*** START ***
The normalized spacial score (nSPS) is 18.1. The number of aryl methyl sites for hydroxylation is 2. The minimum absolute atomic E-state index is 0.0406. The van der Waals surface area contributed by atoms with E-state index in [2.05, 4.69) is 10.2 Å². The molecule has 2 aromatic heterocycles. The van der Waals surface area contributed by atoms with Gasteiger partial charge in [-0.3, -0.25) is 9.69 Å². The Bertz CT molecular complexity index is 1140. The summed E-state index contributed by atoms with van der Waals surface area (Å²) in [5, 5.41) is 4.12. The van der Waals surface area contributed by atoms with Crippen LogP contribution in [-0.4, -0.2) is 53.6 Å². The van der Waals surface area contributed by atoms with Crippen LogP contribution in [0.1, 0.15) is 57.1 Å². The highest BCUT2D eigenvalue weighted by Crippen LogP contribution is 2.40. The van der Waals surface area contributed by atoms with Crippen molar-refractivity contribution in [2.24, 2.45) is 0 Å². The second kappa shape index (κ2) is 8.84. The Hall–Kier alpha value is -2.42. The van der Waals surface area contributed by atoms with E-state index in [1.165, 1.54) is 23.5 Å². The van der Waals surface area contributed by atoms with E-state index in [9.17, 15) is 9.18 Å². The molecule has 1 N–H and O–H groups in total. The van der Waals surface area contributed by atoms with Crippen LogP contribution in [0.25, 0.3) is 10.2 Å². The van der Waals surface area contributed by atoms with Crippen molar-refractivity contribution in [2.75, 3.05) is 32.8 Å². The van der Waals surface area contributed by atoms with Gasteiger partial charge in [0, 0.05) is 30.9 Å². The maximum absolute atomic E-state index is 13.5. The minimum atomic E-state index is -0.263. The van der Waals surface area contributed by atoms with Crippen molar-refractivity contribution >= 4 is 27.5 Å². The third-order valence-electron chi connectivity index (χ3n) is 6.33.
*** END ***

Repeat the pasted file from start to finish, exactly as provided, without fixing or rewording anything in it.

The normalized spacial score (nSPS) is 18.1. The number of aryl methyl sites for hydroxylation is 2. The minimum absolute atomic E-state index is 0.0406. The van der Waals surface area contributed by atoms with E-state index in [2.05, 4.69) is 10.2 Å². The molecule has 2 aromatic heterocycles. The van der Waals surface area contributed by atoms with Gasteiger partial charge in [-0.3, -0.25) is 9.69 Å². The Bertz CT molecular complexity index is 1140. The summed E-state index contributed by atoms with van der Waals surface area (Å²) in [5, 5.41) is 4.12. The van der Waals surface area contributed by atoms with Crippen LogP contribution in [-0.4, -0.2) is 53.6 Å². The van der Waals surface area contributed by atoms with Crippen LogP contribution in [0.1, 0.15) is 57.1 Å². The highest BCUT2D eigenvalue weighted by Crippen LogP contribution is 2.40. The van der Waals surface area contributed by atoms with Crippen molar-refractivity contribution in [2.24, 2.45) is 0 Å². The second kappa shape index (κ2) is 8.84. The Hall–Kier alpha value is -2.42. The van der Waals surface area contributed by atoms with E-state index in [1.165, 1.54) is 23.5 Å². The van der Waals surface area contributed by atoms with E-state index in [9.17, 15) is 9.18 Å². The molecule has 1 N–H and O–H groups in total. The van der Waals surface area contributed by atoms with Crippen LogP contribution in [0.25, 0.3) is 10.2 Å². The van der Waals surface area contributed by atoms with Crippen molar-refractivity contribution in [2.75, 3.05) is 32.8 Å². The van der Waals surface area contributed by atoms with Gasteiger partial charge in [0, 0.05) is 30.9 Å². The maximum absolute atomic E-state index is 13.5. The minimum atomic E-state index is -0.263. The van der Waals surface area contributed by atoms with Crippen molar-refractivity contribution >= 4 is 27.5 Å². The third-order valence-electron chi connectivity index (χ3n) is 6.33.